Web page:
Charles Dickens

The book finally appears in November 1873 with this title:  End of the Mystery of Edwin Drood, followed by this extraordinary subtitle:  Dictated from the After-Life to Thomas James by Charles Dickens.

Naturally, the critics pounce on the book and snicker, ready to tear it to pieces.  Having read it, their amazement is without bounds.  They all have to admit that in this work can be found the style, the verve, the humour and all the mischievousness of the great English fiction writer, and one of them even writes:

“If it were not known that this book has been written by a young man from Brettleboro, it could be believed that it is by Charles Dickens himself…”

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"The Mystery of Edwin Drood" appeared in monthly installments which were interrupted in June 1870 by Dickens' death.

Young Thomas James wrote absolutely nothing else.  He had left school at thirteen to become an apprentice printer and only just knew how to read and write.  Further, when he read anything, it was one of those magazines for adolescents filled with stories of Indians…  He had never opened one of Dickens’ books…

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After the publication of End of the Mystery of Edwin Drood and in light of the critics’ enthusiasm, the editor, who didn’t believe a word of the story recounted by Mrs Blanck, and thought that he had found a young fiction writer full of talent and capable of following on from Dickens, ordered a second book from him…  Poor Thomas James refused, saying that he would never be able to imagine a story.  So the editor pulled a contract out of his pocket, promised him a lot of money and ordered him to get to work.  Tempted by the amount of money promised to him, Thomas finally agreed to try…  It was lamentable.  He was unable to write three lines correctly, and his personal career stopped there…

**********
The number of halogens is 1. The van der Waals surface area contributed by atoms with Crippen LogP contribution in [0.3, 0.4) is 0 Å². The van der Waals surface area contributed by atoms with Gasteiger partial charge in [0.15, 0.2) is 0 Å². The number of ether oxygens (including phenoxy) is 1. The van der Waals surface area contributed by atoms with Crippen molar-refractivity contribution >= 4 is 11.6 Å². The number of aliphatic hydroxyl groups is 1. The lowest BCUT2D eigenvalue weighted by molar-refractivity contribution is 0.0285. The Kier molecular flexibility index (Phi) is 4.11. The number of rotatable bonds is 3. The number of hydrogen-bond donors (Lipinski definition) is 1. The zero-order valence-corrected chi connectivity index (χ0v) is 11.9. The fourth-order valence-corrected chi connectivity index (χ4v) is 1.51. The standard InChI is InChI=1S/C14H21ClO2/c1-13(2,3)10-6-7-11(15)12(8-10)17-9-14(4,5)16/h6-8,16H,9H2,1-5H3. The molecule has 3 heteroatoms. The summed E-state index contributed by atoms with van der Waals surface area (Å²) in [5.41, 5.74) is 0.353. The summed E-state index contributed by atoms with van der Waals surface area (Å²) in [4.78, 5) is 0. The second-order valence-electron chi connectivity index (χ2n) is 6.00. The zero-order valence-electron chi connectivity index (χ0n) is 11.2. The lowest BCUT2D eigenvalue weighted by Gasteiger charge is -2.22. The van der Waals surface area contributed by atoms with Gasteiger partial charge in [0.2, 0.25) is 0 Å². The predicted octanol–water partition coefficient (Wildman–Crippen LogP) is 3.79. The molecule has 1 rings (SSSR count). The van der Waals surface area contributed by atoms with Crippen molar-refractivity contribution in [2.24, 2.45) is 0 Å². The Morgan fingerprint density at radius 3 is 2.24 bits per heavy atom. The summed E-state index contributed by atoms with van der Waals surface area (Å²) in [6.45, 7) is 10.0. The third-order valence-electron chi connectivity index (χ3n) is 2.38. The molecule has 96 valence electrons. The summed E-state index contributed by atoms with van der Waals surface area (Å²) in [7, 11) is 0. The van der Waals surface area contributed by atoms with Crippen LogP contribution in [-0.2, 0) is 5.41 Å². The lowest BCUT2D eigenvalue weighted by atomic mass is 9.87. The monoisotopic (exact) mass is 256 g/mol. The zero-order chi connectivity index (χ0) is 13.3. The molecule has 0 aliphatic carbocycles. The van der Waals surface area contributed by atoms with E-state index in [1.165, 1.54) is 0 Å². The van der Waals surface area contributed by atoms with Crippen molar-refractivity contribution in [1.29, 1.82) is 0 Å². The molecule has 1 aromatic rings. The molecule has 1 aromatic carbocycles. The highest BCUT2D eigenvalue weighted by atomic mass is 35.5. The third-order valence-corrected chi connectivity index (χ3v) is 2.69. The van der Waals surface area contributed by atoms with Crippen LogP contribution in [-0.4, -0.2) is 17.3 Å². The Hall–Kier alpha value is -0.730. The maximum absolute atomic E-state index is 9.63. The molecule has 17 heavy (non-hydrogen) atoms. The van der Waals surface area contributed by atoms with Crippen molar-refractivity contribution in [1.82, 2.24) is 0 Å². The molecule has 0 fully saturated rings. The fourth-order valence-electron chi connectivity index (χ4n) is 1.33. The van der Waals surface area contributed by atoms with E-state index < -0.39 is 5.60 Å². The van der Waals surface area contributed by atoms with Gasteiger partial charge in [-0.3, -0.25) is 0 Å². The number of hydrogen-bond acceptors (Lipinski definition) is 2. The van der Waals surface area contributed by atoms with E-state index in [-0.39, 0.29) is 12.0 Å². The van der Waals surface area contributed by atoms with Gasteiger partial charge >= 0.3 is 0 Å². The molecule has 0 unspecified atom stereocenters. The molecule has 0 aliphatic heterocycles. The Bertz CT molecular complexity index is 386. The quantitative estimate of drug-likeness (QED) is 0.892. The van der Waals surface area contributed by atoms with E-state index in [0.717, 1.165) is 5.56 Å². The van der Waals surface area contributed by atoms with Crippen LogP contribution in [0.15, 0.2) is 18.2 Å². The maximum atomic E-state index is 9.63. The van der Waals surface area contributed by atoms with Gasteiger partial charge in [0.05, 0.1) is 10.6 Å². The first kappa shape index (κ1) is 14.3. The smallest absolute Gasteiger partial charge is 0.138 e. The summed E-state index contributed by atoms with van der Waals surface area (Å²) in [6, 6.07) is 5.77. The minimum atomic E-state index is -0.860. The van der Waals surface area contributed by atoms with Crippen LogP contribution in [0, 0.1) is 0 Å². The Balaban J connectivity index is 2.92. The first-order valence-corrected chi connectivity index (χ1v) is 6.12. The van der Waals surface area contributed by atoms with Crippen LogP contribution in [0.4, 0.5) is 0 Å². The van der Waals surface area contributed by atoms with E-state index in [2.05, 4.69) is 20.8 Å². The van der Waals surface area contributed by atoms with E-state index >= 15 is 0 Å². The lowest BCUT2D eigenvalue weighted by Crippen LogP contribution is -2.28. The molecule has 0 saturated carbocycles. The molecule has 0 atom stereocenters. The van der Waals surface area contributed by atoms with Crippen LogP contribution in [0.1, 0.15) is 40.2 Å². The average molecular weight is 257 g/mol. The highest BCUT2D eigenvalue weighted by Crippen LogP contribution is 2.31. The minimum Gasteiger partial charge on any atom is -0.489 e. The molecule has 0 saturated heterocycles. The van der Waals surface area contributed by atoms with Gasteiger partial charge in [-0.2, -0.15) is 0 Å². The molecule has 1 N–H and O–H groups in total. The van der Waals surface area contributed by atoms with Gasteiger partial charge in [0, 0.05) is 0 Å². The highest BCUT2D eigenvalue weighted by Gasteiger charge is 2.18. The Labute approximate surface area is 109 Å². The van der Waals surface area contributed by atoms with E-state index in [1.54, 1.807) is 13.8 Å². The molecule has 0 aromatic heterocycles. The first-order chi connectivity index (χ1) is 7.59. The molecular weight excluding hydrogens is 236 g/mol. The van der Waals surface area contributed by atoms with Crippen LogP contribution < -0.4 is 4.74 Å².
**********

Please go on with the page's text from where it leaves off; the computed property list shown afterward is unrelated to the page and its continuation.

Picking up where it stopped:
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It could be thought that the book had been written by a professional writer, perhaps hiding amongst Mrs Blanck’s other lodgers.  However, if this author had existed and was capable of writing such a talented pastiche of Dickens’ style, he would not have remained hidden for long.  It’s not the sort of thing that a writer would do.

Some time ago, a book entitled La Chasse spirituelle was presented as an unedited work by Rimbaud.  It was an extraordinary, anonymous pastiche.  But the whole of the literary world soon found out who had written it.  It was Pascal Pia.

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The Thomas James case was studied.  The man the most interested in it was the English fiction writer Sir Arthur Conan Doyle (father of Sherlock Holmes) who, in the last years of his life, was passionate about spiritism and the occult sciences.  Conan Doyle had Thomas James’ book studied by literary critics.  Their conclusion was that the author had acquired the style, the vocabulary and even the manner of thinking of Dickens.  Which appeared inexplicable to them, coming from a young, uncultured American boy…

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It is not known what happened to Thomas James.  After the publication of his book, he returned to total obscurity.

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Perhaps, in certain cases, we are “helped”…  And what if this “help” is what we call inspiration?

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